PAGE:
Can An Officer Legally Search Your Vehicle Because Your Are Nervous?
Nervous Is Not Enough
A nervous driver is not enough to establish the necessary probable cause for an officer to search the vehicle without consent. However, if a person is acting overly nervous during a traffic stop an officer will assume that there is something in the car that is illegal. Officers interact with people on traffic stops routinely and they understand that people are normally nervous during a traffic stop because they are worried about getting a ticket. However, when a person is overly nervous an officer is normally going to ask for consent to search the vehicle. If the driver refuses to consent to a vehicle search then the officer is going to walk around the vehicle and look inside to see if anything illegal is in plain view that would give the officer probable cause to search the vehicle. If a drug dog is available an officer may request a dog to walk around the vehicle to determine if any illegal drugs are present.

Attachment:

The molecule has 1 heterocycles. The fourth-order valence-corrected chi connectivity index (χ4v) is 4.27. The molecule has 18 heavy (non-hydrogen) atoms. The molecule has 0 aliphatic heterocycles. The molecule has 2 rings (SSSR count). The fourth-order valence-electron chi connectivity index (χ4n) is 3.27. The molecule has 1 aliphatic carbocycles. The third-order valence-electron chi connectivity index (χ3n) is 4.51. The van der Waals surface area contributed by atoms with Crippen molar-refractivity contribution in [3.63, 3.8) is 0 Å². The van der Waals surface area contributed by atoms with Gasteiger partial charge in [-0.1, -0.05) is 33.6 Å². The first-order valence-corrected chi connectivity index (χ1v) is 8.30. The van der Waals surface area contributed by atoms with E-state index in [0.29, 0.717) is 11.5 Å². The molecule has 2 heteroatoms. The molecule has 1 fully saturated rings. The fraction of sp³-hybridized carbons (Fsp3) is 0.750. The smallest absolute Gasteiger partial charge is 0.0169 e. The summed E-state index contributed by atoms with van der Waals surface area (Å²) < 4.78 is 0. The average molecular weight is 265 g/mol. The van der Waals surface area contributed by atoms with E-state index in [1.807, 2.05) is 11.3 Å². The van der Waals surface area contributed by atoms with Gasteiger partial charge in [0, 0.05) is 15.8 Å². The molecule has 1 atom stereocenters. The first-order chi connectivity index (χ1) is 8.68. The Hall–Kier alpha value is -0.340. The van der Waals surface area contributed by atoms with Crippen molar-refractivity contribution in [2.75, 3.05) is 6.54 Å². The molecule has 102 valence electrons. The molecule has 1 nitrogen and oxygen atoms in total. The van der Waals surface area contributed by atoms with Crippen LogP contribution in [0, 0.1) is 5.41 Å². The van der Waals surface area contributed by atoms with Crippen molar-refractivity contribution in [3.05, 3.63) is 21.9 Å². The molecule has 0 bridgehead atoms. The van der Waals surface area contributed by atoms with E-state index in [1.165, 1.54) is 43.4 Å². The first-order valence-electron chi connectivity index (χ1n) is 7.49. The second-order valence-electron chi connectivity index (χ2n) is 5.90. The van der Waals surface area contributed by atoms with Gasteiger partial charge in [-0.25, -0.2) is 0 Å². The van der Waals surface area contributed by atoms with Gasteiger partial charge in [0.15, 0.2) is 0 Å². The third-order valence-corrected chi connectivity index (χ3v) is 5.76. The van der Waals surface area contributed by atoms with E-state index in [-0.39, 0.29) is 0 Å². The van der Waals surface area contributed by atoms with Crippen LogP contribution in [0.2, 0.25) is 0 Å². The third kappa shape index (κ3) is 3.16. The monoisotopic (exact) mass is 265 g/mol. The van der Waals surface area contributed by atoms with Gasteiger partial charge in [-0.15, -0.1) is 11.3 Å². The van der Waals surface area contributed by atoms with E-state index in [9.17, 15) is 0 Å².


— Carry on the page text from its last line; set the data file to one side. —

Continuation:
Continued Detention Is Illegal Without Probable Cause
The officer must be actively engaged in completing the traffic stop throughout the traffic stop. An officer cannot question the driver about matters unrelated to the traffic stop or do other things unrelated to the traffic stop to obtain extra time for a drug dog to arrive to walk around the vehicle. The officer only has as long as is necessary to complete the traffic stop by either writing the driver a ticket or giving the driver a warning to establish probable cause to search the vehicle without consent or to establish probable cause to justify the continued detention of the driver. Once the purpose for the traffic stop has ended then the officer must have probable cause for the continued detention of the driver. If the officer does not have probable cause for the continued detention of the driver after the completion of the traffic stop then any illegal items obtained as a result of that illegal detention can be suppressed with a motion to suppress.
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